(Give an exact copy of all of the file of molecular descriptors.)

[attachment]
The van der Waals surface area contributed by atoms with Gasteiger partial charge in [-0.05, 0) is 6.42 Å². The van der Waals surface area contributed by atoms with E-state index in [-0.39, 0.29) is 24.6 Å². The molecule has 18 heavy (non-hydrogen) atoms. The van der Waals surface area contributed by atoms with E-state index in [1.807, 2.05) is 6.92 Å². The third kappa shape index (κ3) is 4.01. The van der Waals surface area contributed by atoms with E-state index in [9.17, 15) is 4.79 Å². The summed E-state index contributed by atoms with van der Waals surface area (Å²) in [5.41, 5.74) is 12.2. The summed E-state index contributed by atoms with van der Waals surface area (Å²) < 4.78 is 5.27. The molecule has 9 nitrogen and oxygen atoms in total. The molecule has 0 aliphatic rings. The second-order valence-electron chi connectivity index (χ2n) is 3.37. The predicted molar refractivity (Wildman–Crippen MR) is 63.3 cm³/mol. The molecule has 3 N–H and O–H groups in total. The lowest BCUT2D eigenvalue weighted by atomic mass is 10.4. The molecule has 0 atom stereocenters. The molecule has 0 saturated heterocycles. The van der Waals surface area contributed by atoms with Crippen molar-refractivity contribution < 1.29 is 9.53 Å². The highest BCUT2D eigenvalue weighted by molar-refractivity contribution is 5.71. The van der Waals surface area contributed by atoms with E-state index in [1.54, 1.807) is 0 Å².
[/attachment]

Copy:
The van der Waals surface area contributed by atoms with Gasteiger partial charge in [-0.05, 0) is 6.42 Å². The van der Waals surface area contributed by atoms with E-state index in [-0.39, 0.29) is 24.6 Å². The molecule has 18 heavy (non-hydrogen) atoms. The van der Waals surface area contributed by atoms with E-state index in [1.807, 2.05) is 6.92 Å². The third kappa shape index (κ3) is 4.01. The van der Waals surface area contributed by atoms with E-state index in [9.17, 15) is 4.79 Å². The summed E-state index contributed by atoms with van der Waals surface area (Å²) in [5.41, 5.74) is 12.2. The summed E-state index contributed by atoms with van der Waals surface area (Å²) < 4.78 is 5.27. The molecule has 9 nitrogen and oxygen atoms in total. The molecule has 0 aliphatic rings. The second-order valence-electron chi connectivity index (χ2n) is 3.37. The predicted molar refractivity (Wildman–Crippen MR) is 63.3 cm³/mol. The molecule has 3 N–H and O–H groups in total. The lowest BCUT2D eigenvalue weighted by atomic mass is 10.4. The molecule has 0 atom stereocenters. The molecule has 0 saturated heterocycles. The van der Waals surface area contributed by atoms with Crippen molar-refractivity contribution < 1.29 is 9.53 Å². The highest BCUT2D eigenvalue weighted by molar-refractivity contribution is 5.71. The van der Waals surface area contributed by atoms with E-state index in [1.54, 1.807) is 0 Å².